That goal is visible through the plan. He has said he wants staff to spend 10 per cent of their time on efficiency and “horizontal issues” such as seeking synergies between different parts of Horizon 2020 and with other Commission programmes. In the new organigram, several units have new titles that emphasise topics like “coordination and inter-institutional relations” or “Horizon budget and MFF synergies”(a reference to the Commission-wide budget, the Multiannual Financial Framework.)
The DG, like much of the rest of the Commission, has been slowly trimming headcount. The last big reorganisation, in 2014 under Paquet’s predecessor Robert-Jan Smits, began that process by, among other things, moving some staff out into lower-cost executive agencies to manage the details of grants and programmes, while the remaining DG staff were to focus more on the broad policies. From 1,800 staff in 2014, the DG had 1,305 staff remaining on 1 January 2018. The target is about 1,200 staff by 2020.
Planet I and II
The renewed policy focus is visible in the new organisation chart. Four of the DG’s eight main groups, or directorates, will deal with broad themes with un-bureaucratic names: “Planet I” handles ocean, earth and climate research, while “Planet II” does energy and transport. Another, “People”, supervises life sciences and social sciences, while “Prosperity” handles industrial research and investment. Two other directorates oversee Horizon planning and implementation. Another handles infrastructure and community outreach, while the last does budget and logistics – optimistically renamed “innovative administration.” Separately, five units are grouped into a new, special “Task Force EIC,” to manage the pilot European Innovation Council.
The synergy goal is also visible, with various units tasked with coordination. But, to Commission old-timers, the most surprising change is the creation of what Paquet has called the “RTD Board” – a grouping of himself and his three deputies at the centre of the chart, rather than at the top. All the staff will report directly to Paquet rather than through his deputies, as at present. Instead, the deputies have been charged with coordinating the three policy goals – open science, open innovation and sustainable development – across the entire DG. Each of the 50 units are colour-coded to indicate which works with which deputy.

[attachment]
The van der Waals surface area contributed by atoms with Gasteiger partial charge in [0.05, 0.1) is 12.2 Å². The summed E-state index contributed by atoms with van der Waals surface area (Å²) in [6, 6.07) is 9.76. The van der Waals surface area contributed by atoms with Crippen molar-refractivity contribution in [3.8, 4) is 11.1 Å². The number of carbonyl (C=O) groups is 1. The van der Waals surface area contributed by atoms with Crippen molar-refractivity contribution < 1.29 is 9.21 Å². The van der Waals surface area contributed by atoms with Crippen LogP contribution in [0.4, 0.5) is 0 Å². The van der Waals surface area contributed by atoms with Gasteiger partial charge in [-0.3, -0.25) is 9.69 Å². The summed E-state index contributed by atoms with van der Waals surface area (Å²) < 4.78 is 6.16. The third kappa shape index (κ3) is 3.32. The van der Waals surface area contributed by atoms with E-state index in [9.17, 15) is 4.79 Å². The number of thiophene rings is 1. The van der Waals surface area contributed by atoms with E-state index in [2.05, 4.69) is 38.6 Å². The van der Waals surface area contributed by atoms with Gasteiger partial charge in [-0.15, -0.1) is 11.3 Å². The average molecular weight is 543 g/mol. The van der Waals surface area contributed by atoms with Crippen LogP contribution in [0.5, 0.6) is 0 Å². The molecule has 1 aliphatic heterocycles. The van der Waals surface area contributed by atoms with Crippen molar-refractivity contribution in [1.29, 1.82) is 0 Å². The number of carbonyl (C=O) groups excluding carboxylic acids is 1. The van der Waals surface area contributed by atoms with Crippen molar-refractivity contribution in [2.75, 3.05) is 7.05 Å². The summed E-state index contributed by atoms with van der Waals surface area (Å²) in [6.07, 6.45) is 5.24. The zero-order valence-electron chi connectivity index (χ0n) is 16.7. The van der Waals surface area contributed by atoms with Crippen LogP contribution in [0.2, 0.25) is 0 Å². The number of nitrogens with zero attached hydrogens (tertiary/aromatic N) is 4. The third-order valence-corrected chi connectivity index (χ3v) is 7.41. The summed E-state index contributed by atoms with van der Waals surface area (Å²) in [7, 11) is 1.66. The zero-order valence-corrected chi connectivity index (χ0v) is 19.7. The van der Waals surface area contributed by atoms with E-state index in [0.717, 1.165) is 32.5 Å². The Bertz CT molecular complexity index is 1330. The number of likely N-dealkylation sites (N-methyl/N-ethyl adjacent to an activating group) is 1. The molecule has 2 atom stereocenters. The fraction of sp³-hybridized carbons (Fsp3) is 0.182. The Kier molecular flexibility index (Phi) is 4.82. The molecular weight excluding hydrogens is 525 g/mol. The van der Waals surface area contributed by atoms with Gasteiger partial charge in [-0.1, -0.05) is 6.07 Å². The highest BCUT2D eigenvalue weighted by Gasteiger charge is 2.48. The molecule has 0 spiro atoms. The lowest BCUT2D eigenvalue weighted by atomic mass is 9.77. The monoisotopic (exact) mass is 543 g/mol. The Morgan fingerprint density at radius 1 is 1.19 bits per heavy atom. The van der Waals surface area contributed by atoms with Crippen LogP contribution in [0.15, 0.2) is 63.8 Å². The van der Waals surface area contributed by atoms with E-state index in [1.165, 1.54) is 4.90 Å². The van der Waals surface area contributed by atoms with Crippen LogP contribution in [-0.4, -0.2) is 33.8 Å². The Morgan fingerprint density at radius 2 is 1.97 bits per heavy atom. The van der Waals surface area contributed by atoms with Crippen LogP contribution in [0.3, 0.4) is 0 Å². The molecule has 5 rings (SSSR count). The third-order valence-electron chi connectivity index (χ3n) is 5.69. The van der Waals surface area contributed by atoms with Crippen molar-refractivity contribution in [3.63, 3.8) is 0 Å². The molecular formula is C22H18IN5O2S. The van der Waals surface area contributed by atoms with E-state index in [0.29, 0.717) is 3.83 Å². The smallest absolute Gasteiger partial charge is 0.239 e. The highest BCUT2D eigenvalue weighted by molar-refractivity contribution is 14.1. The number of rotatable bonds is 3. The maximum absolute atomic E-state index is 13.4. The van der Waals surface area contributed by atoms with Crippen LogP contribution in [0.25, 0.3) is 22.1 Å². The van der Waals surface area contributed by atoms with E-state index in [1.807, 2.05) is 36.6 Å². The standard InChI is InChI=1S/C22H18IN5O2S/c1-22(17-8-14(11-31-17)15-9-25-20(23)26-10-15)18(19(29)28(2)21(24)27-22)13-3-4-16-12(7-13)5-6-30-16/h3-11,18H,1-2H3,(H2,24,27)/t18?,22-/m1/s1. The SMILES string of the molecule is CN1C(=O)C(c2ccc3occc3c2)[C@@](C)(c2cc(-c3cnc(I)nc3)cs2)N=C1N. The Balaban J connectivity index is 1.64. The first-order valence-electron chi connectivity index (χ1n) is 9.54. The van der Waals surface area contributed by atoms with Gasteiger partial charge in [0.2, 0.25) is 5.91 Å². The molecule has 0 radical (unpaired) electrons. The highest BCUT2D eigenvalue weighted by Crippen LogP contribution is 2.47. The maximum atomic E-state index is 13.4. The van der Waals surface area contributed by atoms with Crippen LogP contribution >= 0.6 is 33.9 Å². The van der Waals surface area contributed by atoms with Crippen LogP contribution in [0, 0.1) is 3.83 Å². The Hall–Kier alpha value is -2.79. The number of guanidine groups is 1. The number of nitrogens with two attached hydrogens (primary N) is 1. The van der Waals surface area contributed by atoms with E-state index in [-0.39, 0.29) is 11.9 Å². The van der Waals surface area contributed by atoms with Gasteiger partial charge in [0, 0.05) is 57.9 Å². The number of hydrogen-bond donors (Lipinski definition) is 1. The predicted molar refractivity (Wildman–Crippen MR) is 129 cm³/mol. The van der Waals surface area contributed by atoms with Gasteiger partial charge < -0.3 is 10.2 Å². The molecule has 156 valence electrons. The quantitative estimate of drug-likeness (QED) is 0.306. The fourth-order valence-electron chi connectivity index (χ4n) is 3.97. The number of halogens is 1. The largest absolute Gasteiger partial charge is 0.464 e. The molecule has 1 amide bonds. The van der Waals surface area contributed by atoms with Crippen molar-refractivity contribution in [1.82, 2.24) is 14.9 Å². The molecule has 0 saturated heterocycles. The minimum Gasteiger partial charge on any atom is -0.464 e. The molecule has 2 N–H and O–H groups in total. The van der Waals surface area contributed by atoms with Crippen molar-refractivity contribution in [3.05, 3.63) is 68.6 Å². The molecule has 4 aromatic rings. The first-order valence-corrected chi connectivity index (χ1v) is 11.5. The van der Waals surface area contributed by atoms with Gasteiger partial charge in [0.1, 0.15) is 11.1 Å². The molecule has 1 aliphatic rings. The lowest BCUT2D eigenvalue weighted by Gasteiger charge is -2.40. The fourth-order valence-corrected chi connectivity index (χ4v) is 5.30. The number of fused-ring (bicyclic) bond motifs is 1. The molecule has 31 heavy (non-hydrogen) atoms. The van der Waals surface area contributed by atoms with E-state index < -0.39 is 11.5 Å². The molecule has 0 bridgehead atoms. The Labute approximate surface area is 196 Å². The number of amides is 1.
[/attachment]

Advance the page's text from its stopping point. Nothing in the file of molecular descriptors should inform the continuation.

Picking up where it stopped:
And a final challenge can also be read clearly in the new organigram: The creation of a new position, “chief negotiator for Horizon Europe association.” This diplomat post, with the management rank of a director, would be dealing with the headache of negotiating post-Brexit Britain’s participation in Horizon, and possible collaboration with other countries such as Canada and Japan.
For as bureaucratic an organisation as a Commission DG, all the changes have both unnerved and excited staff. The planning began with a series of workshops last summer with managers, and spread down the ranks with staff briefings and an invitation from Paquet to send him ideas directly. But many have questioned how well it can work in practice: A tendency to protect turf and shut out interlopers is deeply ingrained in Commission culture.